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I know that similar questions have been asked, but I can't fix my problem with any of them.

I have an encrypted file which has been created with the following Unix command:

tar cf FILES | gzip | openssl enc -k PASSWORD -aes-256-cbc -e > OUTPUT.tar.gz.enc 

I can successfully decrypt the file with the associated command.

I have to decrypt this file in a Java process. I used the code presented in this SO answer.

I am using the same EVP_BytesToKey function but s slightly different main function.

This is how I load the encrypted file:

byte[] headerSaltAndCipherText = IOUtils.toByteArray(new
InputStreamReader(new FileInputStream(f)));

In the example code, it seems that the data is encoded in base64. However, when I read my file, it is not (I can see in clear the "Salted__" header)

I created the easCBC object this way:

Cipher aesCBC = Cipher.getInstance("AES/CBC/PKCS5Padding", "BC");

And I added Security.addProvider(new BouncyCastleProvider()); at the top of the main function. I started to use BouncyCastle as I was stuck but it didn't change a thing.

I also tried with PKCS7Padding and NoPadding but no luck.

The common issues that I found where about the wrong padding behing used or the encrypted data not being encoded/loaded properly.

As I am not doing exactly as in the example, I guess that the answer is the second solution: I tried loading the file as in the example but I have this exception java.nio.charset.MalformedInputException: Input length = 1 and anyway, I can't use features from the JDK 1.7.

What am I doing wrong?

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For better help sooner, post your code as an SSCCE that demonstrates your problem. This allows users to copy/paste and reproduce your issue. –  Duncan Oct 10 '13 at 14:06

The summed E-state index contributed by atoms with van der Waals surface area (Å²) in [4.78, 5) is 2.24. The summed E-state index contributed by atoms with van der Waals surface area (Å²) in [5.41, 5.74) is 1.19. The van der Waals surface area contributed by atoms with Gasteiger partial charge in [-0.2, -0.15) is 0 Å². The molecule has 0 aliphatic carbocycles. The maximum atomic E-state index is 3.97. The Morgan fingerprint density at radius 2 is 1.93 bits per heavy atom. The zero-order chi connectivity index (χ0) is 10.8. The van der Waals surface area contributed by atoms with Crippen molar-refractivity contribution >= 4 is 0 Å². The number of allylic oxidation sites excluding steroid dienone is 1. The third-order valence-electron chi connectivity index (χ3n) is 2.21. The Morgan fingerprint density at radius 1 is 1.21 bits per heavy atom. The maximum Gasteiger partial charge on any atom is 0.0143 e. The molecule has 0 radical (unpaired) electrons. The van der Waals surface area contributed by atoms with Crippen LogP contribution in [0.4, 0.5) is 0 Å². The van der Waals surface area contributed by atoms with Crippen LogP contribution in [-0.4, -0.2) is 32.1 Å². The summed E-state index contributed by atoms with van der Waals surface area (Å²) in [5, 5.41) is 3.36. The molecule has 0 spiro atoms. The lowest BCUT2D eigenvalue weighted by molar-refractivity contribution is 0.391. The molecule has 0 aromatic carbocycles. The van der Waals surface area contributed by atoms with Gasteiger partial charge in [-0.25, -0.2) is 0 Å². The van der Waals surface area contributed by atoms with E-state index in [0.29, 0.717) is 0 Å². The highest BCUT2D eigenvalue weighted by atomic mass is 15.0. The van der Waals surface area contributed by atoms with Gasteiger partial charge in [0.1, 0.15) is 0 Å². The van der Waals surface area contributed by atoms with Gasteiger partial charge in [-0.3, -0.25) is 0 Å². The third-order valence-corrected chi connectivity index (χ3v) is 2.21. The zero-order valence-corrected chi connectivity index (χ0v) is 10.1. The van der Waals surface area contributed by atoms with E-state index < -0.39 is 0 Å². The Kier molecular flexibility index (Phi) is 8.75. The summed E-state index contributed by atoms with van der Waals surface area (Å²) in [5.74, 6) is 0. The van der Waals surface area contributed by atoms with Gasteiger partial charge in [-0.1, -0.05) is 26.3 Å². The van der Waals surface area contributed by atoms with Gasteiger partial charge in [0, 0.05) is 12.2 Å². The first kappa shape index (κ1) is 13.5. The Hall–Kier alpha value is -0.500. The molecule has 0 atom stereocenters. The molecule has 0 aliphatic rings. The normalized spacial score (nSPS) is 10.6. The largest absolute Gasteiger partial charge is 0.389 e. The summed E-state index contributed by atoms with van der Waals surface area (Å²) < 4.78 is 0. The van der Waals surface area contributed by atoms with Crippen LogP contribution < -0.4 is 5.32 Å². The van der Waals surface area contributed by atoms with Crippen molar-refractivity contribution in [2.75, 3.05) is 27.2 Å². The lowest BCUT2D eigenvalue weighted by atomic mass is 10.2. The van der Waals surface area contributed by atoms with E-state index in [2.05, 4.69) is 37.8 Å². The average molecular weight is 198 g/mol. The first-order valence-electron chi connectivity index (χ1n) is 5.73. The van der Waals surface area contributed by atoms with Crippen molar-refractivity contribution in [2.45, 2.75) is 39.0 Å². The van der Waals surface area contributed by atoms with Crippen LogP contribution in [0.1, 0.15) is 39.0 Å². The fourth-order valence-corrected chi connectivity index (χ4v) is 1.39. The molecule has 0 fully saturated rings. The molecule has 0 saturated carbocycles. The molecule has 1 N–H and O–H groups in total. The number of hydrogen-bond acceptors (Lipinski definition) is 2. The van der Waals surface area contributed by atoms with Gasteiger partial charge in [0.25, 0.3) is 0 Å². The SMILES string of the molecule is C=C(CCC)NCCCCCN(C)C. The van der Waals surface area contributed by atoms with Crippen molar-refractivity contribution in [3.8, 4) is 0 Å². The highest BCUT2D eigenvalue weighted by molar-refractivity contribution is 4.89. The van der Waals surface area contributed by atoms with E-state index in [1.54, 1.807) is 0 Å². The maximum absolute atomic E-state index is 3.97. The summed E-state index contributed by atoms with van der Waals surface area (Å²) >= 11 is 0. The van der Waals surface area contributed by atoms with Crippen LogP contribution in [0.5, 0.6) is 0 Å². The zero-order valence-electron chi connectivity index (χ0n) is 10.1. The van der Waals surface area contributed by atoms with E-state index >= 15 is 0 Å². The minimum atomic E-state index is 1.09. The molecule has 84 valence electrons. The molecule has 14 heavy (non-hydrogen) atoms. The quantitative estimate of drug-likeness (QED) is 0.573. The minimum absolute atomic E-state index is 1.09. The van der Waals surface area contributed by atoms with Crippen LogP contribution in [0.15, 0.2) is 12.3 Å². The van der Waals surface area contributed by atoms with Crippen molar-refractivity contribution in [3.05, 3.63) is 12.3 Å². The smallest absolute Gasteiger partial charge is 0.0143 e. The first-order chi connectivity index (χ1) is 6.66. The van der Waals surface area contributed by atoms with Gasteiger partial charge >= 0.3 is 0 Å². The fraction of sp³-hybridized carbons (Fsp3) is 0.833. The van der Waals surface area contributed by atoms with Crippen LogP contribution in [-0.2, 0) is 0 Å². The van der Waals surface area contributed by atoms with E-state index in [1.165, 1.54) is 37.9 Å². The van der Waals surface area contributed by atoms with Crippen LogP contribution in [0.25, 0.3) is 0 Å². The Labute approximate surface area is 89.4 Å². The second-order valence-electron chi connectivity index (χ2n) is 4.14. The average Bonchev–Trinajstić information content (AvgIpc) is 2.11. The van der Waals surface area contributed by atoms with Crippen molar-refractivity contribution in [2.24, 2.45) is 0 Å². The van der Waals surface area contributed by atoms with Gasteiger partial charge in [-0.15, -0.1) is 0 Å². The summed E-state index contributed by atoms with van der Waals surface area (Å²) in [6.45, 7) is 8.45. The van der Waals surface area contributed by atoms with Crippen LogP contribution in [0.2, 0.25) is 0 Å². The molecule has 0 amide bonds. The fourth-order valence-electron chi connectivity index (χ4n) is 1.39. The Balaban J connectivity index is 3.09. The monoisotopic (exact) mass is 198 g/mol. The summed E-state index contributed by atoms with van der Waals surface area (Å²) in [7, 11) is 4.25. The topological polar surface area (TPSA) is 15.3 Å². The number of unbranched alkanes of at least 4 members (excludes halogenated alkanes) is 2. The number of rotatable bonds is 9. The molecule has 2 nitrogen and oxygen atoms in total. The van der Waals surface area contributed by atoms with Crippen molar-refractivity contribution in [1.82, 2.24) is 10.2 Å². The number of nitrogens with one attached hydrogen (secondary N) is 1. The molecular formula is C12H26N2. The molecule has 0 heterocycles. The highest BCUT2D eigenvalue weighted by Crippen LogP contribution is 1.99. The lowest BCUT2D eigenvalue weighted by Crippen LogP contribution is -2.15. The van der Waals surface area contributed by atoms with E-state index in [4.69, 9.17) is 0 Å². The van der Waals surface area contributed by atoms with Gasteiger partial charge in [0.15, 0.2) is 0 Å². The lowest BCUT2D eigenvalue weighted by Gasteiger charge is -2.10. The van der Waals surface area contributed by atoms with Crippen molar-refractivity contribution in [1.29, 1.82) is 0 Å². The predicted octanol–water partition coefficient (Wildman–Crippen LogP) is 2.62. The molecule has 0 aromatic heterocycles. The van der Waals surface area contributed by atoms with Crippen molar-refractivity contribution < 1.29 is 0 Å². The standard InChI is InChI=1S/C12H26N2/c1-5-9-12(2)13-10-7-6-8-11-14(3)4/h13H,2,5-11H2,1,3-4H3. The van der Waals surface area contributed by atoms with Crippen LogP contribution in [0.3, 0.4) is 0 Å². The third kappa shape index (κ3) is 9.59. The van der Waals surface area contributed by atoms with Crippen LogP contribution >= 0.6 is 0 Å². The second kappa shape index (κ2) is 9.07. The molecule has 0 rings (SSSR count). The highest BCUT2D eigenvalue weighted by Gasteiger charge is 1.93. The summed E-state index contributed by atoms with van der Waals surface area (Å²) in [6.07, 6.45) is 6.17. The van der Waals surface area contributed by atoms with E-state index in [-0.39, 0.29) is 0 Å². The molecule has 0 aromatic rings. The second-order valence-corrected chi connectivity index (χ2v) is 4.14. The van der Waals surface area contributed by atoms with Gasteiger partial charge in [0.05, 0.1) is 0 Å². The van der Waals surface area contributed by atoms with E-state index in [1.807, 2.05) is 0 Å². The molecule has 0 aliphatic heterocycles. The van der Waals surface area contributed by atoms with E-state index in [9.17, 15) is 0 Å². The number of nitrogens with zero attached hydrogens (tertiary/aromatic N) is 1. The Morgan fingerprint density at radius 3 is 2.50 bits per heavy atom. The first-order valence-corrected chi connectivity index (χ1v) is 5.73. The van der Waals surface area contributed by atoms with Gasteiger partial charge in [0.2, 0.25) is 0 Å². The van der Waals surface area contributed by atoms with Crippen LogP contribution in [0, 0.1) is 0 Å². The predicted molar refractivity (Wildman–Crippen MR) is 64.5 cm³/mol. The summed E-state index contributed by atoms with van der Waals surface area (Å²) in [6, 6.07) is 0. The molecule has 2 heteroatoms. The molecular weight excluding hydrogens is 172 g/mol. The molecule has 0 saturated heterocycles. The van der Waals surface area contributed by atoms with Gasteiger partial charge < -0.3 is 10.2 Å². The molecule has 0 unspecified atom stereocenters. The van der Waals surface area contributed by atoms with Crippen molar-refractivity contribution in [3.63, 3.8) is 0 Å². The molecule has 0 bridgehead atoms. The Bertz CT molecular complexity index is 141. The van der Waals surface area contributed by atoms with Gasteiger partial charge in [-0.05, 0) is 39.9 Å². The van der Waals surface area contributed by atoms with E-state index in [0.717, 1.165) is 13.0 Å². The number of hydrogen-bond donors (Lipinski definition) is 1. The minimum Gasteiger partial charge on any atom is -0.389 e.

1 Answer 1

up vote 0 down vote accepted

If the input file is not character data (i.e. Base64 encoded) you should not be using an InputStreamReader, just read the bytes directly off the FileInputStream. If the input is Base64 encoded you need to read it in as character data and convert it to a byte[] using a Base64 decoder.

For padding, OpenSSL enc command uses PKCS5PADDING for block ciphers.

The other problem could be how your generating your key material and initialization vector. You have to do this the same way OpenSSL does given an input password.

Finally (though it seems you haven't run in to this yet) if you are using an Oracle Java Runtime Environment or JDK, you'll have to install the JCE Unlimited Strength policy files for your JRE in order to use AES256.

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Removing InputStreamReader solved my problem thanks! I could not find which padding OpenSSL used. –  Flanfl Oct 10 '13 at 15:14
@Flanfl To see what padding is being used, decrypt with NoPadding (or equivalent) and have a look at the end of the last block. That will show whatever padding has been added. –  rossum Oct 10 '13 at 23:13
Ok thanks, I'll do that next time :) –  Flanfl Oct 11 '13 at 7:15

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